Ladbrokes to reinvent stores with digital and experiential features

Ladbrokes is to introduce digital and experiential features to stores including tablet devices and piping in the aroma of turf to create a more robust point of differentiation on the high-street and kickstart stuttering retail revenue. 

Ladbrokes is testing digital and experiential retail initiatives to uncover new ways to get people in-stores.

The gambling business is trialling a store format, developed by design agency Fitch, in central London to help inform plans for existing shops and future locations. It aims to drive more in-store engagement beyond placing bets with the company also hoping to highlight an experience that cannot be replicated through a betting app at home.

Static posters in windows are replaced with moving content including Twitter feeds, live updates and broadcasts. A social hub at the center of the store encourages visitors watch events together while it also lets them monitor social media traffic via tablet devices. Wi-Fi, phone charging plates, and a welcome cup of coffee are available, while staff are encouraged to mingle with customers.

An experiential “Event Space” will allow betters to sit back and watch major sporting events such as the World Cup in a more theatrical setting. Reactive lighting and audio are also fed into the area to heighten the excitement around broadcasts. Even smell is being trialed with the aroma of turf sprayed in the shop to reinforce the immersive sports atmosphere.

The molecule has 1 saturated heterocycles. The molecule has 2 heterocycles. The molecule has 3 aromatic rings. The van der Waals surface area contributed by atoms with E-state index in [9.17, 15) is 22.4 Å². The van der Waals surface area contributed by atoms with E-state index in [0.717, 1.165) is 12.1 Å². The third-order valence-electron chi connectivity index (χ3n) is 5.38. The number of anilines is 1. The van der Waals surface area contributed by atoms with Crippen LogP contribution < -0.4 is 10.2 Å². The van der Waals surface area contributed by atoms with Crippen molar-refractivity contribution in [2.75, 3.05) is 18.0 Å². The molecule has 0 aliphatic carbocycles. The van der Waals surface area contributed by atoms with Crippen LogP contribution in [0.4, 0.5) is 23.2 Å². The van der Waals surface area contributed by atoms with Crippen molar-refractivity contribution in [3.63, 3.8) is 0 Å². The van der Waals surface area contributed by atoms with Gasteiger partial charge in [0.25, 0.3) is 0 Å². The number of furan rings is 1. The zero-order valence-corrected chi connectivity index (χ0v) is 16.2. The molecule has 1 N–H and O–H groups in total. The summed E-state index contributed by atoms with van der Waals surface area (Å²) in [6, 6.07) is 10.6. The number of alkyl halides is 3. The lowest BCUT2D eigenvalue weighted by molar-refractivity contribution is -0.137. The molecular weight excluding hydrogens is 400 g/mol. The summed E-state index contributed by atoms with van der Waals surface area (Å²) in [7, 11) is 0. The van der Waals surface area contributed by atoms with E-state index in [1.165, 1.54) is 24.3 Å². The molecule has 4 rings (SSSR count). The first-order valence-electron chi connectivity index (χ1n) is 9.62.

The betting business is also experimenting with isolating sound to particular screens in order to replicate the at-home experience for gamblers but in a more exciting environment.

Chris Robson, group property and procurement director of Ladbrokes, says, “The new shop aims to differentiate Ladbrokes from the normal traditional format of the betting shop.  Retail is evolving and we are keen that our customer experience evolves with it. The Strand shop is a great way to test out new ideas and see how the customer reacts.”

Retail is a “attractive and profitable” part of the business, according to Ladbrokes. But the high street is becoming more competitive and being outmuscled by the growth of online betting, heaping pressure on Labdrokes to increase footfall in-stores. The business has confirmed around 50 shops will close this year amid changes to betting machine duty and is struggling to get its online offering with software provider Playtech off the ground following several delays.

Retail revenue at Ladbrokes betting shops across the UK fell 2.3 per cent in the latest quarter, underlining the bookmaker’s struggle to attract customers in-store and maintain its overall market share. The betting firm hopes a more experiential retail experience “builds further loyalty” to our shops”.

Paddy Power has been overhauling its own stores since the turn of the year to match its “irreverent and mischievous” brand positioning.

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